Design/methodology/approach

The source population were members of the nationwide Thai Cohort Study (TCS) followed since 2005 (n=87,151) for a study of the health-risk transition. For this report we used a multi-region sub-sample (n=1,516) of TCS members responding to an additional questionnaire about food environments, shopping patterns and food consumption. By using a TCS sub-sample we gained access to four years (2005-2009) of longitudinal observations on a wide array of variables related to health and wellbeing from an informative group.

Findings

Overall 85 per cent of the sample now have access to supermarkets; ten years ago the figure was 47 per cent, and when aged ten years, 5 per cent. Now half the participants regularly visit supermarkets and convenience stores, especially urban dwellers with higher incomes. Frequent shopping at supermarkets and convenience stores associated with consumption of six “problem foods” (soft drinks, snack foods, processed meats, western style bakery items, instant foods and deep fried foods). Frequent fresh market shopping was associated with increased vegetable intake. There was no association between food shopping and body mass index , diabetes or hypertension but supermarket shopping was related to hyperlipidaemia.

Research limitations/implications

Modernization of food retailing is changing Thai diets and creating diet-related health risks.

Originality/value

The paper addresses a knowledge gap on links between modernizing food retail in Asia and consumption of unhealthy foods, revealing strong linkage in transitional Thailand.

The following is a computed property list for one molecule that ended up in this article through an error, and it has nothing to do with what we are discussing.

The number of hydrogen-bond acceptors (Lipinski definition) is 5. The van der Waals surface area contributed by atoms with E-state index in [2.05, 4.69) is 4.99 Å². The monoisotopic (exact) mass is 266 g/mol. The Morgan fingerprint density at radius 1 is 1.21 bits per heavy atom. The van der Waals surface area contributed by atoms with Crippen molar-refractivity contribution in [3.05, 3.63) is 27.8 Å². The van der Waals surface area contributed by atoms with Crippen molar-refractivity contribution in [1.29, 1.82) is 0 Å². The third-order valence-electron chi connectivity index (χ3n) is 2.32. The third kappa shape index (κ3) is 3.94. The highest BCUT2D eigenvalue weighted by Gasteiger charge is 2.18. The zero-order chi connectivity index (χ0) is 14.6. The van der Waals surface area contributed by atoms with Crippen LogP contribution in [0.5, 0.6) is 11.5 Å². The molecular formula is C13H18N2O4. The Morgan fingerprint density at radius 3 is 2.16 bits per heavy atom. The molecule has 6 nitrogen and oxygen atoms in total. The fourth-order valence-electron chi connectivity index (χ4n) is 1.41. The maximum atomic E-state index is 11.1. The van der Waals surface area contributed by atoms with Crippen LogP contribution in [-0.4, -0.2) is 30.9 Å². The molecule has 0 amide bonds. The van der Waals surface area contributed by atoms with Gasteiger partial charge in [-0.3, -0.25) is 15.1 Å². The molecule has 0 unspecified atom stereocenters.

Details

British Food Journal, vol. 116 no. 7
Type: Research Article
ISSN: 0007-070X

Keywords

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Book part
Publication date: 30 July 2018

Abstract

Details

Marketing Management in Turkey
Type: Book
ISBN: 978-1-78714-558-0

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Article
Publication date: 11 August 2014

Varsha Jain, Mika Takayanagi and Edward Carl Malthouse

The purpose of this study if to investigate the effects of show windows on shopping behaviour among female consumers to provide insights that a manager can use to…

Abstract

Purpose

The purpose of this study if to investigate the effects of show windows on shopping behaviour among female consumers to provide insights that a manager can use to encourage purchase behaviour.

Design/methodology/approach

On the basis of 20 in-depth interviews, we developed a survey, which we administered to female consumers (n = 209). The survey was based on a stimulus–organism–response framework. Each respondent was exposed to an image of a show window (images were taken from apparel departments of well-known department stores) and rated her perceptions of the window and intentions to purchase items sold in the store.

Findings

Using factor analysis, we identify five components of the show window: social, hedonic, informational, image and “feel-good” factors. The first four factors are aggregated into a “show window” metric, which is shown to influence purchase intentions; this influence is fully mediated by the feel-good factor. The image factor and the social and hedonic factors each significantly influence the feel-good factor.

Practical implications

When developing show windows, brand managers should aim to touch on all factors of the show window to make shoppers “feel good”; these positive feelings might intensify shoppers’ purchase intentions.

Originality/value

This study identifies five factors that make up consumers’ perceptions of show windows. It shows that exposure to a show window affects consumers’ purchase intentions, and that this influence is determined primarily by the extent to which consumers “feel good” about the store.

Details

Journal of Consumer Marketing, vol. 31 no. 5
Type: Research Article
ISSN: 0736-3761

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Article
Publication date: 1 October 2005

Simone Pettigrew, Katherine Mizerski and Robert Donovan

The senior market is becoming more attractive as older consumers come to comprise a greater proportion of the population and control a greater proportion of national…

Abstract

Purpose